“Our plan is to move away from buying from a big hatchery,” he said.
By keeping about 20 birds at the end of this season, he will be able to avoid ordering from the hatchery by beginning to breed and raise his own ducklings on-farm.
“We’re also interested in raising breeding pairs,” Gabriel revealed, “to sell to others so that they can raise their own ducklings as well.”
All these changes in strategy added up to a shift in overall production focus. Ducks raised for egg production do not need to be as voluminously fed grain as meat ducks and can be valued more for their ecosystem services, such as slug control, than their market value. In 2013, Gabriel planned to sell eggs and breeding pairs locally at a much lower cost of production than the meat birds raised in 2012.
Learning on the Go
One of the reasons for the success of Gabriel’s agroforestry system thus far is his ability to quickly apply new knowledge.
Over the course of the first season of research, Gabriel learned a great deal about the disposition of the breeds chosen. For example, he decided against raising Muscovy ducks again in 2013 after observing their tendency to prevent co-habiting Rouen ducks from reaching the feeder.
“They got really aggressive,” he said of the Muscovy breed ducks. “They’re bullies.”
This was also reason to separate the duck species into their own test plots in 2013. One breed emerged as his favorite, the Cayuga, the only North American domesticated duck. These sleek-looking, jet-black birds are great for laying and good for meat production as well.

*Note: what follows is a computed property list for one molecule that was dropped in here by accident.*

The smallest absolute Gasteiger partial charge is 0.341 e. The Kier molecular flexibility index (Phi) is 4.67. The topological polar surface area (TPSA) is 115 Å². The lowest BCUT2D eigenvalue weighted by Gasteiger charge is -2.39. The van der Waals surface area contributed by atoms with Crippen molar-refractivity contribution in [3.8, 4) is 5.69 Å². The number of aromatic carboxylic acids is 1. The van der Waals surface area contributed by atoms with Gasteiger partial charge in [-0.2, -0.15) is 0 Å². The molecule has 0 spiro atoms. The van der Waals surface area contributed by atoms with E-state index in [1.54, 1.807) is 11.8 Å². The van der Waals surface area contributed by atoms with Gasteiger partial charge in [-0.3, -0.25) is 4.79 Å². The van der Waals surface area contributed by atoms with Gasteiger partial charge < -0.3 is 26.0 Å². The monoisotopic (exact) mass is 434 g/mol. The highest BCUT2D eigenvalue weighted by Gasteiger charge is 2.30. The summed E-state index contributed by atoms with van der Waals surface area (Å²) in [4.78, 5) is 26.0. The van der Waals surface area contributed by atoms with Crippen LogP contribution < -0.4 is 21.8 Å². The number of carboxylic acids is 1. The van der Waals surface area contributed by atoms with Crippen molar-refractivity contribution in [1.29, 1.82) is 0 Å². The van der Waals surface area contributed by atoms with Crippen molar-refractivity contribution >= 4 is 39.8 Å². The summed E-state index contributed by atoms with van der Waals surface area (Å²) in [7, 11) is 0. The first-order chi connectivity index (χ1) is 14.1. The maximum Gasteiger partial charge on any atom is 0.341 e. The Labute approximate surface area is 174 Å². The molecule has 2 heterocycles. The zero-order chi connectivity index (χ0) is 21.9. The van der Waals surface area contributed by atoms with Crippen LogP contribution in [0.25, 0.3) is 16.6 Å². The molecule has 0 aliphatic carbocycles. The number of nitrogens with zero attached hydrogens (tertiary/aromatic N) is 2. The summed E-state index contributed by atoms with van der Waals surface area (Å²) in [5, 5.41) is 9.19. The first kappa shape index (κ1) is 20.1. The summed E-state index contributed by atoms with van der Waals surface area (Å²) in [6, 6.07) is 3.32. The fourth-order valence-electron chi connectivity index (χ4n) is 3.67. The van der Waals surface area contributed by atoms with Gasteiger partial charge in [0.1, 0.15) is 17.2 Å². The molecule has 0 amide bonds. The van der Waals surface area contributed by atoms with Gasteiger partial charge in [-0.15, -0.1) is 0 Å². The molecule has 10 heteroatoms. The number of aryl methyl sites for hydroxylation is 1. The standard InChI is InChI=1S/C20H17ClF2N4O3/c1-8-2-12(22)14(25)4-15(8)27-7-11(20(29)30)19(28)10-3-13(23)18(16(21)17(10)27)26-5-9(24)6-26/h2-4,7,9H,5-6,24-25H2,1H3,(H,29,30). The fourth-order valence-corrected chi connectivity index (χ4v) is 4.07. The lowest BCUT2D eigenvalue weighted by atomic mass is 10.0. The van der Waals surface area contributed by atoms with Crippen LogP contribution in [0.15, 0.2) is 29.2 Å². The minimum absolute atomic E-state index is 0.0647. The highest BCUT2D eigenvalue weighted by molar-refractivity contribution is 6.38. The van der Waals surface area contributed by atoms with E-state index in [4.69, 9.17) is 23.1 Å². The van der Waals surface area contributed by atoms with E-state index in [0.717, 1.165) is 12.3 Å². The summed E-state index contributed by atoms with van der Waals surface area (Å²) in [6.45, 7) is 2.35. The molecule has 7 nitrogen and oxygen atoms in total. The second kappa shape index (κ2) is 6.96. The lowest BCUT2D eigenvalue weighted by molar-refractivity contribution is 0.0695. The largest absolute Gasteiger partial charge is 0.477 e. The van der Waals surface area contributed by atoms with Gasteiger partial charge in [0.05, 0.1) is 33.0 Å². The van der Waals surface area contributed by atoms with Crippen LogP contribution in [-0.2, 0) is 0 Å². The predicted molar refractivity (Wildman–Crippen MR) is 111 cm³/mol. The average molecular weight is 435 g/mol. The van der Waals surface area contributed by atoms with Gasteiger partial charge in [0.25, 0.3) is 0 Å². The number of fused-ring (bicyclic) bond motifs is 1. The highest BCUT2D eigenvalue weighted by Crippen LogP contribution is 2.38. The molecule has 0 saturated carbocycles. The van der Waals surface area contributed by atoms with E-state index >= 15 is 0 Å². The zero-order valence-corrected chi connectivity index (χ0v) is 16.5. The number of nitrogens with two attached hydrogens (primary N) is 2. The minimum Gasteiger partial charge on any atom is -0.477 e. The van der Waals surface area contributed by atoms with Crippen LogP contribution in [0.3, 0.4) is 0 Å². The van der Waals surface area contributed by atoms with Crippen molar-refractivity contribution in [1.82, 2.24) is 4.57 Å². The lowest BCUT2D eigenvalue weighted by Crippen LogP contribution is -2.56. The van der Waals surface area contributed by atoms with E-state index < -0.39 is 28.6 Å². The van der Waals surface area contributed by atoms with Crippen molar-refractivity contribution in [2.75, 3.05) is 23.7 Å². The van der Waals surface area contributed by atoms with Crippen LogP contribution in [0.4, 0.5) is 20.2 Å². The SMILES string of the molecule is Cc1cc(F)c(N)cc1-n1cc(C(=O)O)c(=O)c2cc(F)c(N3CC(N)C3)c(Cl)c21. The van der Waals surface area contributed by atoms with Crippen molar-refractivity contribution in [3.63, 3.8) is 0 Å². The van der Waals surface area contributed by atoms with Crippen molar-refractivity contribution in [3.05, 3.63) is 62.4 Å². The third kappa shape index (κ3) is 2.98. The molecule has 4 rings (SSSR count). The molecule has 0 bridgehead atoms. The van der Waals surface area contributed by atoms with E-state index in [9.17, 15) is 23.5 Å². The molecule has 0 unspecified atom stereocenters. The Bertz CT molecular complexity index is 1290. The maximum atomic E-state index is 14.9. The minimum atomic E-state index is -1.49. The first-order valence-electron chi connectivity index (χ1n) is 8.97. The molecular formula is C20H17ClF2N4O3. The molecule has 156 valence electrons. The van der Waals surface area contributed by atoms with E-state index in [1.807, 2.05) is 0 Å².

“It’s all about finding what works for you,” Gabriel commented on the several major shifts in strategy made from 2012 to 2013.
His continued research focus is to work on raising ducks for laying and breeding with particular attention to ducks’ effect on soil and forage quality.
Connect with SARE Resources
SARE offers sustainable agriculture grants, bulletins, books, an online events calendar and many other resources. Learn more about the Northeast SARE program by visiting www.nesare.org or by contacting Northeast SARE at 655 Spear Street University of Vermont, Burlington VT 05405.
Phone: (802) 656-0471
Fax: (802) 656 -0500
Looking to the future, Gabriel wants to find more effective ways to water his duck flock. He has found that ducks consume twice as much water as chickens, and ducks’ long bills dirty their water supply quickly. His current rainwater catchment takes a few hours of rain to supply about 40 gallons of water, enough to water the ducks for one or two hot days. He has plans for the construction of a small pond that could improve water efficiency.
Gabriel’s advice for others was to “start simple” and recognize the increasing complexity of a growing agroforestry system.
“Get efficient with a couple things,” he advised, “before adding more.”
Learn more about SARE Project Number FNE12-745 at http://mysare.sare.org/mySARE/ProjectReport.aspx?do=viewProj&pn=FNE12-745.
Steve Gabriel is owner of Works With Nature, LLC. His farm is located in Trumansburg, NY. He can be reached at email@example.com or 607-342-2825. View his Agroforestry Solutions blog at http://agroforestrysolutions.blogspot.com/.
Abigail Woughter is an undergraduate Agricultural Sciences major and served as the Cornell Small Farms Program summer intern in 2013.